On Killing by LtCol Dave Grossman, 2009, Excerpts
For out purposes “maximum range” is defined as a range at which the killer is unable to perceive his individual victims without using some form of mechanical assistance – binoculars, radar, periscope, or remote TV camera. Many a pilot or artilleryman who has destroyed untold numbers of terrified noncombatants has never felt any need for repentance or regret.
We will call midrange that range at which the soldier can see and engage the enemy with rifle fire while still unable to perceive the extent of the wounds inflicted or the sounds of facial expressions of the victim when he is hit.
Dragon Seed by Pearl Buck, 1942, Excerpts
[Description of Aerial Bombing]
For now they heard great thunders of noise and having heard and seen the thing that burst in his neighbor’s field, Ling Tan knew what was happening. He hid his face not only because he felt his own end near but because he knew that with every burst some died. His eardrums swelled and quivered as he listened and his eyeballs swelled and the breath would not come out of his bosom. He looked at his son and the lad crouched with his head between his legs and his knees pressed against his ears and his arms wrapped about himself.
So they endured instant by instant and the evil passed over their heads at last and went on and after what seemed like half the day there was silence again until they heard a new noise and now it was fire.
A few men had buckets and poured out water, but the flames laughed and leaped at them, and so at last in their despair the people only stood and gazed into the flames and the fire went on until it reached a wide new road, and there grumbling and hissing, it died at last to smoke and then to ashes.
These people poured like a flooding river out from the city over the countryside. These now were rich and poor together and they did not know if ever they could go back. Sometimes he felt more sorry for the rich than the poor because the rich were so helpless and delicate and knew little of where to find food. All their lives food had been served to them by others and they did not need to ask where it was found or how it was made, and the poor did better than the rich in these days, used as they were to too little always. And best of all those bold poor did who risked their lives to stay in the city and to go into the emptied houses of the rich and take what they liked from them.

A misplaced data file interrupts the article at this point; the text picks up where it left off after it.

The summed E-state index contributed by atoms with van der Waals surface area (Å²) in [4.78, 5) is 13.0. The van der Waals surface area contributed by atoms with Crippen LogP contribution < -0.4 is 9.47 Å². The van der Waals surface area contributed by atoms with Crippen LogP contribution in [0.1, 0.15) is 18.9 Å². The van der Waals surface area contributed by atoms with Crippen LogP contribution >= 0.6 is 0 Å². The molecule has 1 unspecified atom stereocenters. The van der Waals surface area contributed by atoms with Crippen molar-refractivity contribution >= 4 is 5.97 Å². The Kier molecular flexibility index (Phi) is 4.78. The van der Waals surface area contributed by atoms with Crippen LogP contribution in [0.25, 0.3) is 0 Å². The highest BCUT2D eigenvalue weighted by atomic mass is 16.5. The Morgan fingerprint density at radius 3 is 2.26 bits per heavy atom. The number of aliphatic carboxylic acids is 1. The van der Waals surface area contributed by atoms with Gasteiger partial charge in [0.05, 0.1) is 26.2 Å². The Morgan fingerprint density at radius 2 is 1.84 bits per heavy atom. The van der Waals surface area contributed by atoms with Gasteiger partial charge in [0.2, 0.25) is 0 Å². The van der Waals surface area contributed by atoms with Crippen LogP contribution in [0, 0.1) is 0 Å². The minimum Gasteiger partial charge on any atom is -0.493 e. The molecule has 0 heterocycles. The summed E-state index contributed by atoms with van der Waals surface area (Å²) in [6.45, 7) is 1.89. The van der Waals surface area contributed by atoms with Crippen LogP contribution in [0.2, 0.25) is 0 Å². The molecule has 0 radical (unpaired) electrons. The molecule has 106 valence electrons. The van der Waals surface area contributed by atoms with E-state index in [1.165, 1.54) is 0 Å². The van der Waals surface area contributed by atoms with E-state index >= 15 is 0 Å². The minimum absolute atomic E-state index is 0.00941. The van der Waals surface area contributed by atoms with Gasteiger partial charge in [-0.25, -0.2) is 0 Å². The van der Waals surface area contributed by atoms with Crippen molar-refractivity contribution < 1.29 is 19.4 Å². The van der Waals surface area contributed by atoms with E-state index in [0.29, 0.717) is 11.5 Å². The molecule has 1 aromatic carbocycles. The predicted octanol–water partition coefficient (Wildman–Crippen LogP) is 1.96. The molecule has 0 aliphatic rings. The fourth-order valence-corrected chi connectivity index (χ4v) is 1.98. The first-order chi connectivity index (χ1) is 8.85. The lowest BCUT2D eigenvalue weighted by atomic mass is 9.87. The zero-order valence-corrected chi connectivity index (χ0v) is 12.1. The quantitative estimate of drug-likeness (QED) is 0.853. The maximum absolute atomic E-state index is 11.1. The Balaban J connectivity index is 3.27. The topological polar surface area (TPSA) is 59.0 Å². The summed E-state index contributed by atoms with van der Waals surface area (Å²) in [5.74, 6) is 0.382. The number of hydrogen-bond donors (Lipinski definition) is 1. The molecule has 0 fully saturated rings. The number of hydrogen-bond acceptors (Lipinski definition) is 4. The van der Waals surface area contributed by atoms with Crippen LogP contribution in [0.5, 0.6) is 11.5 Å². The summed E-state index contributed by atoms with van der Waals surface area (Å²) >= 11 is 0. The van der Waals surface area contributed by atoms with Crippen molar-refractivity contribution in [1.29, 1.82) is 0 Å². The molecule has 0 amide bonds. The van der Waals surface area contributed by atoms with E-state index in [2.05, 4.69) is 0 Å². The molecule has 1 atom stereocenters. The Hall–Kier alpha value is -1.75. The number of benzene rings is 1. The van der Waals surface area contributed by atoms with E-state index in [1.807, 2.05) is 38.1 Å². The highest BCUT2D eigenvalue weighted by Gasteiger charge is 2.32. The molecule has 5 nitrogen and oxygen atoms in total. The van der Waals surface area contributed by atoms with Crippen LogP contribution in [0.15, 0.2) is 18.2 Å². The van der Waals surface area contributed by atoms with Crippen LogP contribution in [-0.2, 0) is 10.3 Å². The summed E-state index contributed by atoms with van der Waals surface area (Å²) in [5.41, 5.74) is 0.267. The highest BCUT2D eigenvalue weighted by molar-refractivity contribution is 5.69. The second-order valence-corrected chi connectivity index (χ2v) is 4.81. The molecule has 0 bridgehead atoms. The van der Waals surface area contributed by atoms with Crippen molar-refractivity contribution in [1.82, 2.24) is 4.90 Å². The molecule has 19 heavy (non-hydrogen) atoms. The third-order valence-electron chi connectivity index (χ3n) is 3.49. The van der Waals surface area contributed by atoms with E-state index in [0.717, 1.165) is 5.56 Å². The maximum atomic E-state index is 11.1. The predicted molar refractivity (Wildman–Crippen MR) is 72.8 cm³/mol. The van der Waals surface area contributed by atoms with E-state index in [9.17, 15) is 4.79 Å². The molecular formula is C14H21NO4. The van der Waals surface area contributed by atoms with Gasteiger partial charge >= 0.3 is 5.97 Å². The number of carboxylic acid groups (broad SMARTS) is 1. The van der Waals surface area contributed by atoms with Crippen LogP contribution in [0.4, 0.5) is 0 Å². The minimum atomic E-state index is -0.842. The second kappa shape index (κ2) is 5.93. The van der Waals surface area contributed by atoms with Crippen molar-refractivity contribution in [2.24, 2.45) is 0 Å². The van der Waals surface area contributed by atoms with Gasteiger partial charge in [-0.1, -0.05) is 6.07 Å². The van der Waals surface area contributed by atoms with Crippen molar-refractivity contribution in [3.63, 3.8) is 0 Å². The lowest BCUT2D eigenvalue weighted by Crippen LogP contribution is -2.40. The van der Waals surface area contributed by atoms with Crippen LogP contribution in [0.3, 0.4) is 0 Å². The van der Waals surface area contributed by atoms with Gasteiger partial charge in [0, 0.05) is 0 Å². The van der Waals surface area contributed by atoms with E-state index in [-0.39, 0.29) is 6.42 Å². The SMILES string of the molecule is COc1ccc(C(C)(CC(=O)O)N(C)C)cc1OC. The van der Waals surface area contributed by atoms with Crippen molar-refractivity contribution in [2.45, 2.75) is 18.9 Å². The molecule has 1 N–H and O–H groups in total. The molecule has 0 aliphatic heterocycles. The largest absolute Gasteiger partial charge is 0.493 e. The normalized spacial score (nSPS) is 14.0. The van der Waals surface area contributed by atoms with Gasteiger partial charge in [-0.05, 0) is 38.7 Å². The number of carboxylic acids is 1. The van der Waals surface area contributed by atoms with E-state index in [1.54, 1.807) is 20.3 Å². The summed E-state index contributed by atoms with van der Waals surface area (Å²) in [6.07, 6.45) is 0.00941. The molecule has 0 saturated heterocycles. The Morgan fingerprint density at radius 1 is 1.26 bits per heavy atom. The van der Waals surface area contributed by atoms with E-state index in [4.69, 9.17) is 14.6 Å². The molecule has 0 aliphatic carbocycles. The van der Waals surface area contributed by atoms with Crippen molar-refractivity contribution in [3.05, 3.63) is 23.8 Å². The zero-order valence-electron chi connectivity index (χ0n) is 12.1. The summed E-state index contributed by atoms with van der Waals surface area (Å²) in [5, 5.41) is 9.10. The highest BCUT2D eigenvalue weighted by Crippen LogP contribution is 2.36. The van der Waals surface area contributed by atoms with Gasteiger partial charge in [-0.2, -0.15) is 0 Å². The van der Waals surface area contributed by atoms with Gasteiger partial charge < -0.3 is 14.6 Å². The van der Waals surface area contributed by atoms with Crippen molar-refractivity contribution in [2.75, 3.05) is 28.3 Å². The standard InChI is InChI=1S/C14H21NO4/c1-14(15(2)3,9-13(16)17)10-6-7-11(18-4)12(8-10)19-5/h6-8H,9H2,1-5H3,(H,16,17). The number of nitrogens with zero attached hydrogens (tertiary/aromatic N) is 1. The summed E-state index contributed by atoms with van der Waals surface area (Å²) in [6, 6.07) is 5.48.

The Painted Bird by Jerzy Kosinski, 1965, Excerpts
I recalled well the time, in the first days of the war, when a bomb hit a house across the street from my parents’ home. Our windows were blown out. We were assaulted by falling walls, the tremor of the shaken earth, the screams of unknown dying people. As the dust settled, the split house timidly bared its entrails. Limp human bodies lay tossed over the jagged edges of the broken floors and ceilings like rags. They were just beginning to soak in the red dye. Tiny particles of torn paper, plaster, and paint clung to the sticky red rags like hungry flies. Everything around was still in motion; only the bodies seemed at peace.
Then came the groans and screams of people pinned down by the falling beams, impaled on rods and pipes, partially torn and crushed under chunks of walls. Only one old woman came up from the dark pit. She clutched desperately at bricks and when her toothless mouth opened to speak she was suddenly unable to utter a sound. She was half naked and withered breasts hung from her bony chest. When she reached the end of the crater at the pile of rubble between the pit and the road, she stood up straight for a moment on the ridge. Then she toppled over backwards and disappeared behind the debris.